In well-defined situations where losers are strongly filtered out, such as tournaments, you can get glimmers of high level behavior. But mostly, you get it by changing the view of what Level 1 is. The old Level 2 and Level 3 strategies become the new ‘rules of the game’. The brain chunks them into basic actions. Only then can the cycle begin again.

Also, ‘getting’ someone with Level 3 thinking risks giving the game away. What level should one be on next time, then?

Effective Randomization

There is a strong instinct that whenever predictable behavior can be punished, one must randomize one’s behavior.

That’s true. But only from another’s point of view. You can’t be predictable, but that doesn’t mean you need to be random.

It’s another form of illusion of transparency. If you think about a problem differently than others, their attempts to predict or model you will get it wrong. The only requirement is that your decision process is complex, and doesn’t reduce to a simple model.

If you also have different information than they do, that’s even better.

When analyzing the hand histories, I know what cards I was dealt, and use that to deduce what cards my opponent likely held, and in turn guess their behaviors. Thus, my opponent likely has no clue either what process I’m using, how I implemented it, or what data I’m feeding into it. All of that is effective randomization.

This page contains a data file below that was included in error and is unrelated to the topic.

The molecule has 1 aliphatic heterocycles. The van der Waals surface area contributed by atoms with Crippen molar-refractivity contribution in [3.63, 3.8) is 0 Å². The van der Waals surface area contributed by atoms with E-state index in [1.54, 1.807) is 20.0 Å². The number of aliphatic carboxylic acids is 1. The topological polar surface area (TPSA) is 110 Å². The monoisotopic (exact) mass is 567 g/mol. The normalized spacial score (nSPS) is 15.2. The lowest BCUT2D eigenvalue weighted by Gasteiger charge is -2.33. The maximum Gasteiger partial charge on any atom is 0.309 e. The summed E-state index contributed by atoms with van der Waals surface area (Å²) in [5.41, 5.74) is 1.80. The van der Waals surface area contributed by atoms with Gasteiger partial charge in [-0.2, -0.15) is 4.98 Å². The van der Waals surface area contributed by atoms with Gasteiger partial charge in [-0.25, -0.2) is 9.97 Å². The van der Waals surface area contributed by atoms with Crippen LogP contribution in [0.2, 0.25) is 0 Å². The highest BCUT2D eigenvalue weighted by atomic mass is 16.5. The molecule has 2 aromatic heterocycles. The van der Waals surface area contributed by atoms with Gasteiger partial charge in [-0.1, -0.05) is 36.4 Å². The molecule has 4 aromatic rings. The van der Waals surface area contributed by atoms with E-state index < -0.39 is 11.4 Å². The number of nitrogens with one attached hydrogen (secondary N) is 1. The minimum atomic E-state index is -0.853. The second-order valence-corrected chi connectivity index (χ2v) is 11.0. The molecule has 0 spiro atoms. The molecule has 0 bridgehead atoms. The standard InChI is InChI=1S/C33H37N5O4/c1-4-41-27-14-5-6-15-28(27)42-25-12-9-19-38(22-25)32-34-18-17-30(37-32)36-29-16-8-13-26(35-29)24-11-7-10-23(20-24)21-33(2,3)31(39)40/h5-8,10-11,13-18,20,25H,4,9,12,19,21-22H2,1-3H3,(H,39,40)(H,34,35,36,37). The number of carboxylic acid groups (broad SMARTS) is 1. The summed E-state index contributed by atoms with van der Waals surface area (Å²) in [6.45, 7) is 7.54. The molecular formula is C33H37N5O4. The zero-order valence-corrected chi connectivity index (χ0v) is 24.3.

If that reduces to me always betting with a 1, they might catch on eventually. But since I’m constantly re-evaluating what they’re doing, and reacting accordingly, on an impossible-to-predict schedule, such catching on might end up backfiring. It’s the same at a human poker table. If you’re good enough at reading people to figure out what I’m thinking and stay one step ahead, I need to retreat to Nash, but that’s rare. Mostly, I only need to worry, at most, if my actions are effectively doing something simple and easy to model.

Playing the same exact scenarios, or with the same exact people, or both, for long enough, both increases the amount of data available for analysis, and reduces the randomness behind it. Eventually, such tactics stop working. But it takes a while, and the more you care about long histories in non-obvious ways, the longer it will take.